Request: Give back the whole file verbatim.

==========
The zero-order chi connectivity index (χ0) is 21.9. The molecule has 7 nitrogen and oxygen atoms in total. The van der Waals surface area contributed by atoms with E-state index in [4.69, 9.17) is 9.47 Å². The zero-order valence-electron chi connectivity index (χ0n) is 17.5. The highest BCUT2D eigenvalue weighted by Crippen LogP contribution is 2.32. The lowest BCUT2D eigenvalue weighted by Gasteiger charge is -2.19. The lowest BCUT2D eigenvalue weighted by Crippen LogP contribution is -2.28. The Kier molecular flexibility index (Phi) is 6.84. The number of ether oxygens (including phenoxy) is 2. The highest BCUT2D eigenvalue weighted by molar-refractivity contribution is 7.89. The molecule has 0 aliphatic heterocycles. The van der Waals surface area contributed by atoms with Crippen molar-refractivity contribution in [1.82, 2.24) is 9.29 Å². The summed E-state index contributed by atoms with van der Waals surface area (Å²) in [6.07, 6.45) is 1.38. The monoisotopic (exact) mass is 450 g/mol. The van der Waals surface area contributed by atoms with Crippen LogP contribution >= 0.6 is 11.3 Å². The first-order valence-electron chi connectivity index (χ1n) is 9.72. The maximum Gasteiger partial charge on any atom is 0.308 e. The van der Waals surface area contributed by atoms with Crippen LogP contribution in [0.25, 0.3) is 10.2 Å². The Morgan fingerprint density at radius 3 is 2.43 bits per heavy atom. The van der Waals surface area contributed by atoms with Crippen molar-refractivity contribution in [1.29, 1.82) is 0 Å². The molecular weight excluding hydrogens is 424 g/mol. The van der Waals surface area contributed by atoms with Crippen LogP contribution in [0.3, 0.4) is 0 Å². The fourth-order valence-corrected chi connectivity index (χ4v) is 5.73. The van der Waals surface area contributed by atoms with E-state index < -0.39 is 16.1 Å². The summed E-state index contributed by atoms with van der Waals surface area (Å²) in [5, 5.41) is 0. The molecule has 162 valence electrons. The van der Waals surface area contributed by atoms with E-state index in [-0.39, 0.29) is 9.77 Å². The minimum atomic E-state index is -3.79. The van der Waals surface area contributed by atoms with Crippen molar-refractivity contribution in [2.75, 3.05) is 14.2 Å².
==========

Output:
The zero-order chi connectivity index (χ0) is 21.9. The molecule has 7 nitrogen and oxygen atoms in total. The van der Waals surface area contributed by atoms with E-state index in [4.69, 9.17) is 9.47 Å². The zero-order valence-electron chi connectivity index (χ0n) is 17.5. The highest BCUT2D eigenvalue weighted by Crippen LogP contribution is 2.32. The lowest BCUT2D eigenvalue weighted by Gasteiger charge is -2.19. The lowest BCUT2D eigenvalue weighted by Crippen LogP contribution is -2.28. The Kier molecular flexibility index (Phi) is 6.84. The number of ether oxygens (including phenoxy) is 2. The highest BCUT2D eigenvalue weighted by molar-refractivity contribution is 7.89. The molecule has 0 aliphatic heterocycles. The van der Waals surface area contributed by atoms with Crippen molar-refractivity contribution in [1.82, 2.24) is 9.29 Å². The summed E-state index contributed by atoms with van der Waals surface area (Å²) in [6.07, 6.45) is 1.38. The monoisotopic (exact) mass is 450 g/mol. The van der Waals surface area contributed by atoms with Crippen LogP contribution >= 0.6 is 11.3 Å². The first-order valence-electron chi connectivity index (χ1n) is 9.72. The maximum Gasteiger partial charge on any atom is 0.308 e. The van der Waals surface area contributed by atoms with Crippen LogP contribution in [0.25, 0.3) is 10.2 Å². The Morgan fingerprint density at radius 3 is 2.43 bits per heavy atom. The van der Waals surface area contributed by atoms with Crippen molar-refractivity contribution in [1.29, 1.82) is 0 Å². The molecular weight excluding hydrogens is 424 g/mol. The van der Waals surface area contributed by atoms with Crippen LogP contribution in [0.3, 0.4) is 0 Å². The fourth-order valence-corrected chi connectivity index (χ4v) is 5.73. The van der Waals surface area contributed by atoms with E-state index < -0.39 is 16.1 Å². The summed E-state index contributed by atoms with van der Waals surface area (Å²) in [5, 5.41) is 0. The molecule has 162 valence electrons. The van der Waals surface area contributed by atoms with E-state index in [-0.39, 0.29) is 9.77 Å². The minimum atomic E-state index is -3.79. The van der Waals surface area contributed by atoms with Crippen molar-refractivity contribution in [2.75, 3.05) is 14.2 Å².